Hmm, has anyone else checked out this BuzzFeed piece? (Best to read before hearing me out.) This isn't anything like what BuzzFeed reported another man says happened to him with Jann Wenner. (An alleged quid pro quo.) This is a grievous invasion of Wenner's privacy poorly dressed up as a #MeToo story. Just as this accuser (Jonathan Wells) had a hard time labeling "what happened" to him, so would any reasonable person. It's very possible both men could be telling their version of the "truth." But if Wenner wasn't aware of Wells's take then I don't see how it's at all fair to Wenner to fill him in for the world to hear. (Has everyone forgotten what a phone is?) Someone drunk and on coke putting the moves on someone -- and the object of their desire not saying no or protesting in any way -- and then this person coming back on two separate occasions to have “consensual sex” afterward could very reasonably have allowed Wenner to think it was consensual. (Wouldn't anyone?) And if Wells felt like he couldn’t say no to Wenner — who was NOT HIS BOSS at the time of the alleged assault— simply because he was rich and famous, that says more about Wells and our obsession with celebrity culture than it does about Wenner. (And let’s not even get into Wells’s “daddy issues.”) Wenner eventually realized the guy wasn't into him and dropped it.
Jonathan Wells's story is suited for a therapist, not a reporter
The other part isn't as easy to gauge — but that certainly didn’t stop BuzzFeed from using a watonly misleading headline. People who like each other often do nice things for one another. (Every kind act isn't secretly motivated by something nefarious.) And book publishing is an extremely precarious business. But to the more specific charge, I'm not sure threatening "gay" blackmail is any better than threatening legal action to try to stop a book you wish you'd jumped at from getting published by a rival. Bottom line: Shame on Mary Ann Georgantopoulos and BuzzFeed for this sleazy attempt at publicly shaming an openly gay man for what he does in his personal life. Wells has every right to feel any way he wants and to tell whomever he wants. But that doesn't mean media outlets have to breathlessly regurgitate every word every accuser says. Yes we should lean toward believing victims. But each accusation needs to be evaluated on its own merits, and not every incident is worthy of a news story. This article has no business in a supermarket tabloid much less a Pulitzer-nominated news site. What a giant step back for an organization that has worked so hard to be taken seriously and shed its listicle past.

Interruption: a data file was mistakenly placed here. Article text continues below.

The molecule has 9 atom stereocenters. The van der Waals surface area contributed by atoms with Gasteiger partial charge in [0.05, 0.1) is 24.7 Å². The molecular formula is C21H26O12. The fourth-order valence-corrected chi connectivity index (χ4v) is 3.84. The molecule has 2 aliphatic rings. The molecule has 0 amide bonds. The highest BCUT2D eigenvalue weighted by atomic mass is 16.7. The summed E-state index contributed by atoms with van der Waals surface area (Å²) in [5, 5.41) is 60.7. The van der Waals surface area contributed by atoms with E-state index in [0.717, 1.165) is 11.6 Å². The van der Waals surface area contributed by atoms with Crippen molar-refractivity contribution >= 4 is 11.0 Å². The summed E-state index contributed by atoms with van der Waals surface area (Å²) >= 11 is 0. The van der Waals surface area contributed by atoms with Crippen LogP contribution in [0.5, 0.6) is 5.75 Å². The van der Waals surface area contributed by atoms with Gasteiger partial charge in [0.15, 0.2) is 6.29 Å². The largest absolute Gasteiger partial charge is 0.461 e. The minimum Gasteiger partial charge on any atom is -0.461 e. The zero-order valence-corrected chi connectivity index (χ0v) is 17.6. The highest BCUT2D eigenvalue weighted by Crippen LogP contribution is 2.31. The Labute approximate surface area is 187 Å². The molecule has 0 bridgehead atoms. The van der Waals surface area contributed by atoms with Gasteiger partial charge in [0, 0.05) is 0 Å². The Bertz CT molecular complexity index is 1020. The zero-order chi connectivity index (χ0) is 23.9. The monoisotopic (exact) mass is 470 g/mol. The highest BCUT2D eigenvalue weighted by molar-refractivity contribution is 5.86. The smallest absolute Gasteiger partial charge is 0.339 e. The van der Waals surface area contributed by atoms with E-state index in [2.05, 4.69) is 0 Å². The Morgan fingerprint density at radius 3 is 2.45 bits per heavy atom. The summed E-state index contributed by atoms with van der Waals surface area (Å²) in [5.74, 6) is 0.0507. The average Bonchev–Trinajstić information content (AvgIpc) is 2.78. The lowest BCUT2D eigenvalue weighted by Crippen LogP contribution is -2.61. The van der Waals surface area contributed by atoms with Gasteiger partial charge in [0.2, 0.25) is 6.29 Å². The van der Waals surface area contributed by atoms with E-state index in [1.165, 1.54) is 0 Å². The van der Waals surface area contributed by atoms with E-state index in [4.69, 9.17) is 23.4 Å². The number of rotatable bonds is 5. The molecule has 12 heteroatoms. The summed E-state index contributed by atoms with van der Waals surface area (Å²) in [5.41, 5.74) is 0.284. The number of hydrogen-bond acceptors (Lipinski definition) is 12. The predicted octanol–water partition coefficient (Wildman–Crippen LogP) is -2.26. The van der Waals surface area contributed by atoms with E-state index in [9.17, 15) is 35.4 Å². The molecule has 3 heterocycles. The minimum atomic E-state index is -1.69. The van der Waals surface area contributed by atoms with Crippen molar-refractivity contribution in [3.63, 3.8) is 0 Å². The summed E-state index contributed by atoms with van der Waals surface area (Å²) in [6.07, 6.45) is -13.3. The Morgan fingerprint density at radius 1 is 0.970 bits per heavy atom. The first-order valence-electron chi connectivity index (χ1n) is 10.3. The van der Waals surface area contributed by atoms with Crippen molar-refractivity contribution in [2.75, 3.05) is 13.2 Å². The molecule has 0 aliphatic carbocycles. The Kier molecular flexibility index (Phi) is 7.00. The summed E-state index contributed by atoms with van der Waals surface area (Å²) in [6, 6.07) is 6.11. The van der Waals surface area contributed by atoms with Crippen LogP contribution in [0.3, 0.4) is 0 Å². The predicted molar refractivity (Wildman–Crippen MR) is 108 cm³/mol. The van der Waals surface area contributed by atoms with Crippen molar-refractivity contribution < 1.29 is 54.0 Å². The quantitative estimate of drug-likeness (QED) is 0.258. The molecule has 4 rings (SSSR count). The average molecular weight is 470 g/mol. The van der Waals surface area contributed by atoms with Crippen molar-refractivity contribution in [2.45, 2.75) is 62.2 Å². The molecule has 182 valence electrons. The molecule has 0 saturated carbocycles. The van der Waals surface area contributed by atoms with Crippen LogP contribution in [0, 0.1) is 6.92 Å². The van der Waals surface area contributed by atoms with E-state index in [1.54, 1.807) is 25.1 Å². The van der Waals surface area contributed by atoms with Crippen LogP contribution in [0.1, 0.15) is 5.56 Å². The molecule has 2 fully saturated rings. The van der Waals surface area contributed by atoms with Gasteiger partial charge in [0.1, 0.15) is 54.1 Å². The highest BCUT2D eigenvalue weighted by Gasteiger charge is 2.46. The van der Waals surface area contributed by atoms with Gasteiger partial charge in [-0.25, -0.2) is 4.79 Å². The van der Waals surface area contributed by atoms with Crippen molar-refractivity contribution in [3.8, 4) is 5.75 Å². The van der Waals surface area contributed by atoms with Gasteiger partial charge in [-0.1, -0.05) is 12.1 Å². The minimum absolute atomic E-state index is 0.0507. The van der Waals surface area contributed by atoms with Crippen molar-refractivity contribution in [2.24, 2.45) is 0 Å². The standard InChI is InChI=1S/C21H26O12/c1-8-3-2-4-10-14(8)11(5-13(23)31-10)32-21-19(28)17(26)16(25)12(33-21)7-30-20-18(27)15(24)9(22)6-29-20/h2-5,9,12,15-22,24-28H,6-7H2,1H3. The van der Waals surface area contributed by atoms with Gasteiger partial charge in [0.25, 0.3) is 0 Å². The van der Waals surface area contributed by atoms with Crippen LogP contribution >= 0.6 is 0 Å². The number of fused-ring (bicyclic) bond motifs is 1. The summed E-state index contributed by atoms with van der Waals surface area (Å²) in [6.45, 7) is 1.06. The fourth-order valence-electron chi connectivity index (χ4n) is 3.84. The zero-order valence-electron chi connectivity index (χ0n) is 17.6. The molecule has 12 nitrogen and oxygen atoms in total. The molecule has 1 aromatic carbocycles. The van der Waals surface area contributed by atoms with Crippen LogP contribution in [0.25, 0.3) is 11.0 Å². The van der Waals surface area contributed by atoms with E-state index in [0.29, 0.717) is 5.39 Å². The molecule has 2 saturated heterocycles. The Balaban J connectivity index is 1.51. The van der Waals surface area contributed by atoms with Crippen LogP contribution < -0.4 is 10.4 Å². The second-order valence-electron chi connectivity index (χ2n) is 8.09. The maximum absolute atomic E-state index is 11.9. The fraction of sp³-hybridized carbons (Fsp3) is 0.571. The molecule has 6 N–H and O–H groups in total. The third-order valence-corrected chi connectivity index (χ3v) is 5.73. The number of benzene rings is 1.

This sounds like what some people discussing assault have called a "soft no", meaning saying yes but being unenthusiastic about it, then saying "he should have known".ReplyDelete
A "soft no" is totally bogus. When you say "yes" and the other guy thinks you mean "yes", it's not the other guy's mistake. You may have thought you "had to" say yes for some reason - but if you are an adult, the doors are not locked, the other person involved is not threatening you and you are free to go at any time, it's only your problem if you say "yes" but mean "no", and you stay and participate instead of leaving.
Seems like regret.ReplyDelete